1. This was a suit for specific performance of a contract entered into by the first defendant with the plaintiff for the sale of certain land for a sum of Rs. 7,000 besides the amount due on a mortgage. The contract was entered into on 15th January 1920 by means of a writing appearing in the books of one Chanbasappa. It was signed by both parties and witnessed. The first defendant had after the contract sold the property to defendants Nos. 2 to 5 who were accordingly made parties to the suit. In the written statement the defendant said that the agreement appearing in the book did not contain the whole of the agreement arrived at between the parties, but there was an oral agreement that if any body else perchance offered more than Rs. 500 to the first defendant above the agreed amount before the expiry of the period in the agreement, the agreement with the plaintiff was to be treated as null and void.
2. The plaintiff called Chanbasappa as his witness, and in cross-examination he said that it had been agreed before that in case defendant got a customer to offer him more than Rs. 200 above the price fixed between the plaintiff and defendant No. 1, he was free to sell it to him for it was then talked that Rs. 7,000 was not quite an adequate price for the land.
3. Then, as the Judge remarks, no further evidence was called and we may assume for the purposes of this judgment that the plaintiff was prepared to accept the statement made in cross-examination by Chanbasappa. The question is, whether this evidence is admissible to alter or add to the terms of the written contract. The learned Judge thought that Section 92 of the Evidence Act had no application because he was satisfied that the parties never intended that the entry made in the book should contain the whole agreement between them. I do not think that is a correct view to take. It may very well be that writing may be an imperfect agreement, of which a Court cannot decree specific performance, but if, on the face of it, it contains all the terms which would entitle it to be considered as a perfect agreement which could be enforced, then undoubtedly no parol evidence could be adduced so as to alter or add to its terms unless they came within one of the provisos of Section 92 of the Evidence Act. Mo attempt has been made to bring this evidence within the first proviso. No fraud intimidation, illegality, want of due execution, or want of capacity in any contracting party or want or failure of consideration is suggested. Nor can it be said that this statement comes within proviso 2, as the agreement is that the defendant should not be obliged to perform his agreement with the plaintiff if he got a higher offer within the period of the contract. It is certainly inconsistent with the terms of the contract which is an absolute contract for sale of the land.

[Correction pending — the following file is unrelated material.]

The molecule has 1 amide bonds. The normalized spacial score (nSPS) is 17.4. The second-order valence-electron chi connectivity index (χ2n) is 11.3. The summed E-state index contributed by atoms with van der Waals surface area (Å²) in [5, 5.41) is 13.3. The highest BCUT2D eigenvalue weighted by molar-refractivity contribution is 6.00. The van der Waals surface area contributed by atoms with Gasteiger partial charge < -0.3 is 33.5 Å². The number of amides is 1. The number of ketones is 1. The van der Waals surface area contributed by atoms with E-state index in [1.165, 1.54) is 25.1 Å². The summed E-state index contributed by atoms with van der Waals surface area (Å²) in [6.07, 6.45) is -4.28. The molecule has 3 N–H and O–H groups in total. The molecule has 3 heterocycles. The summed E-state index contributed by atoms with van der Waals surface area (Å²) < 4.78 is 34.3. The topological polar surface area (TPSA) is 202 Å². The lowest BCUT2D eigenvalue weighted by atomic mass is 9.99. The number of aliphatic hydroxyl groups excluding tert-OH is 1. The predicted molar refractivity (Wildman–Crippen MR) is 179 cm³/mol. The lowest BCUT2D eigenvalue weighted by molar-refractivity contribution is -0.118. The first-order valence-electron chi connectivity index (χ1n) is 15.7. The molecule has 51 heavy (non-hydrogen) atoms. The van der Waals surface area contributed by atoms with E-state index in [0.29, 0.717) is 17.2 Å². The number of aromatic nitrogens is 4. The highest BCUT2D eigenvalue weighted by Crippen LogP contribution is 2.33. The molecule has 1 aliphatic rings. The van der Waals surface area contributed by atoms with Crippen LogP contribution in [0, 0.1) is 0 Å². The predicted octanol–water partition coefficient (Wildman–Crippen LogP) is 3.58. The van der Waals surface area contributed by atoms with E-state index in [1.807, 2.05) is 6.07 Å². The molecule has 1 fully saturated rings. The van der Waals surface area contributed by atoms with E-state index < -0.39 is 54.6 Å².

4. Lastly, it was urged that there was an oral agreement contemporaneous with the written agreement constituting a condition precedent to the attaching of any obligation under the contract. But it must be remembered that Rs. 2.00 were paid as earnest-money when the agreement was signed in Chanbasappa's books, so that there was part performance of the contract and it could not be said that it was intended by the parties that there should be no contract in existence until the period mentioned in the contract had expired, without the first defendant receiving a higher offer for the property. It seems to me, therefore, that under the rules of evidence the oral agreement could not be proved to vary, add to or subtract from the terms of the written contract. In any event, the Judge was wrong in not directing a return of the Rs. 200 deposited by the defendant as earnest-money. The appeal must be allowed with costs throughout. Judgment must be given for plaintiff as prayed by him in his plaint.
5. It is not disputed that defendants Nos. 2 to 5 had notice of the agreement, therefore, they entered into their contract with the first defendant subject to its being set aside on the plaintiff taking steps to enforce his agreement.